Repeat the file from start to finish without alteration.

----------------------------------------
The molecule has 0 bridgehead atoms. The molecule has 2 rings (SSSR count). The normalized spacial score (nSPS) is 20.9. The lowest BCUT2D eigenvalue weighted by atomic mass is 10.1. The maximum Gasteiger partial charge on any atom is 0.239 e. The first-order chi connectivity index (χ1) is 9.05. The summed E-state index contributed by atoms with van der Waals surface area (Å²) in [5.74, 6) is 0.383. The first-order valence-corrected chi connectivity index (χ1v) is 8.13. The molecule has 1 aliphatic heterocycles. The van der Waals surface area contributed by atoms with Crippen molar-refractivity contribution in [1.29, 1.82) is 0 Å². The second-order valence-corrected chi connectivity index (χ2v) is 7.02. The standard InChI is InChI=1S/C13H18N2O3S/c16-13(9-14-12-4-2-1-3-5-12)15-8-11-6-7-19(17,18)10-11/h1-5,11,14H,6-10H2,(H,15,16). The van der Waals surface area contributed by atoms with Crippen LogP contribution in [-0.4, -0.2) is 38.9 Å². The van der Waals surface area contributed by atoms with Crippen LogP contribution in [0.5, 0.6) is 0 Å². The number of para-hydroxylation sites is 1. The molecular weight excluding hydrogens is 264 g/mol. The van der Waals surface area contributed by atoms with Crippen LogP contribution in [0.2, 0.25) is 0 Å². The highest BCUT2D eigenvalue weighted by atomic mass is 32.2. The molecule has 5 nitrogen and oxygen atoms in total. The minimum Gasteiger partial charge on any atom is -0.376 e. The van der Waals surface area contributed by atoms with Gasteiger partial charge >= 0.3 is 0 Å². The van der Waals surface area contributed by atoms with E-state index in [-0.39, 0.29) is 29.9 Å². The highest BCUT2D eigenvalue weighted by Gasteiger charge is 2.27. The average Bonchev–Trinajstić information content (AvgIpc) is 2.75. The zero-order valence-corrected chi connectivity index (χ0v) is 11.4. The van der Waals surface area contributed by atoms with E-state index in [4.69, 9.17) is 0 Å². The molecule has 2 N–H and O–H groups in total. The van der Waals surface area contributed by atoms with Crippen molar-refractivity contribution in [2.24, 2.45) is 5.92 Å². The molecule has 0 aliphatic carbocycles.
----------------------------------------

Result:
The molecule has 0 bridgehead atoms. The molecule has 2 rings (SSSR count). The normalized spacial score (nSPS) is 20.9. The lowest BCUT2D eigenvalue weighted by atomic mass is 10.1. The maximum Gasteiger partial charge on any atom is 0.239 e. The first-order chi connectivity index (χ1) is 9.05. The summed E-state index contributed by atoms with van der Waals surface area (Å²) in [5.74, 6) is 0.383. The first-order valence-corrected chi connectivity index (χ1v) is 8.13. The molecule has 1 aliphatic heterocycles. The van der Waals surface area contributed by atoms with Crippen molar-refractivity contribution in [1.29, 1.82) is 0 Å². The second-order valence-corrected chi connectivity index (χ2v) is 7.02. The standard InChI is InChI=1S/C13H18N2O3S/c16-13(9-14-12-4-2-1-3-5-12)15-8-11-6-7-19(17,18)10-11/h1-5,11,14H,6-10H2,(H,15,16). The van der Waals surface area contributed by atoms with Crippen LogP contribution in [-0.4, -0.2) is 38.9 Å². The van der Waals surface area contributed by atoms with Crippen LogP contribution in [0.5, 0.6) is 0 Å². The number of para-hydroxylation sites is 1. The molecular weight excluding hydrogens is 264 g/mol. The van der Waals surface area contributed by atoms with Crippen LogP contribution in [0.2, 0.25) is 0 Å². The highest BCUT2D eigenvalue weighted by atomic mass is 32.2. The molecule has 5 nitrogen and oxygen atoms in total. The minimum Gasteiger partial charge on any atom is -0.376 e. The van der Waals surface area contributed by atoms with Gasteiger partial charge >= 0.3 is 0 Å². The van der Waals surface area contributed by atoms with E-state index in [-0.39, 0.29) is 29.9 Å². The highest BCUT2D eigenvalue weighted by Gasteiger charge is 2.27. The average Bonchev–Trinajstić information content (AvgIpc) is 2.75. The zero-order valence-corrected chi connectivity index (χ0v) is 11.4. The van der Waals surface area contributed by atoms with E-state index in [4.69, 9.17) is 0 Å². The molecule has 2 N–H and O–H groups in total. The van der Waals surface area contributed by atoms with Crippen molar-refractivity contribution in [2.24, 2.45) is 5.92 Å². The molecule has 0 aliphatic carbocycles.